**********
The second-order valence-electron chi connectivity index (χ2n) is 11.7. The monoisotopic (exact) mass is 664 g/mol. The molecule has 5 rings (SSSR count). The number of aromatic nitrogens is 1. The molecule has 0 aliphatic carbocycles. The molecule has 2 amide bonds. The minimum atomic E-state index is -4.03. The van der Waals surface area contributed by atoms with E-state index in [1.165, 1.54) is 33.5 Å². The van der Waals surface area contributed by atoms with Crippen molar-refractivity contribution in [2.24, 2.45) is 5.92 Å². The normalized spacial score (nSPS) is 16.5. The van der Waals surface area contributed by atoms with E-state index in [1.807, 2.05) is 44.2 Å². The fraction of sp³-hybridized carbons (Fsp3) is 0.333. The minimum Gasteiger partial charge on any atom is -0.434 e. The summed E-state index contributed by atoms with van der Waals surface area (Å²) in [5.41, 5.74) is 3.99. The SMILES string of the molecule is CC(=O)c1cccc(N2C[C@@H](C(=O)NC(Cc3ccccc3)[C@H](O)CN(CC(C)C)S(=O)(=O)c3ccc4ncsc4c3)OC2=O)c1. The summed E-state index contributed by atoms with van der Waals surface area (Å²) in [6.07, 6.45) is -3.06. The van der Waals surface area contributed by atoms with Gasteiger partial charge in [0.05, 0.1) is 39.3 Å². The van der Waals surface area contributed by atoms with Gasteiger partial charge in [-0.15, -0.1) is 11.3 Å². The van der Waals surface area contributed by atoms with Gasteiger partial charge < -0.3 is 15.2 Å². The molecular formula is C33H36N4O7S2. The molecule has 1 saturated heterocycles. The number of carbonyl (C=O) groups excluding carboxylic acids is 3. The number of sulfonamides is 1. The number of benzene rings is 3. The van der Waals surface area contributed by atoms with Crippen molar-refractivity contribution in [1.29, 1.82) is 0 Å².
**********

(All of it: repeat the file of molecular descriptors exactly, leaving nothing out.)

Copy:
The second-order valence-electron chi connectivity index (χ2n) is 11.7. The monoisotopic (exact) mass is 664 g/mol. The molecule has 5 rings (SSSR count). The number of aromatic nitrogens is 1. The molecule has 0 aliphatic carbocycles. The molecule has 2 amide bonds. The minimum atomic E-state index is -4.03. The van der Waals surface area contributed by atoms with E-state index in [1.165, 1.54) is 33.5 Å². The van der Waals surface area contributed by atoms with Crippen molar-refractivity contribution in [2.24, 2.45) is 5.92 Å². The normalized spacial score (nSPS) is 16.5. The van der Waals surface area contributed by atoms with E-state index in [1.807, 2.05) is 44.2 Å². The fraction of sp³-hybridized carbons (Fsp3) is 0.333. The minimum Gasteiger partial charge on any atom is -0.434 e. The summed E-state index contributed by atoms with van der Waals surface area (Å²) in [5.41, 5.74) is 3.99. The SMILES string of the molecule is CC(=O)c1cccc(N2C[C@@H](C(=O)NC(Cc3ccccc3)[C@H](O)CN(CC(C)C)S(=O)(=O)c3ccc4ncsc4c3)OC2=O)c1. The summed E-state index contributed by atoms with van der Waals surface area (Å²) in [6.07, 6.45) is -3.06. The van der Waals surface area contributed by atoms with Gasteiger partial charge in [0.05, 0.1) is 39.3 Å². The van der Waals surface area contributed by atoms with Gasteiger partial charge in [-0.15, -0.1) is 11.3 Å². The van der Waals surface area contributed by atoms with Gasteiger partial charge < -0.3 is 15.2 Å². The molecular formula is C33H36N4O7S2. The molecule has 1 saturated heterocycles. The number of carbonyl (C=O) groups excluding carboxylic acids is 3. The number of sulfonamides is 1. The number of benzene rings is 3. The van der Waals surface area contributed by atoms with Crippen molar-refractivity contribution in [1.29, 1.82) is 0 Å².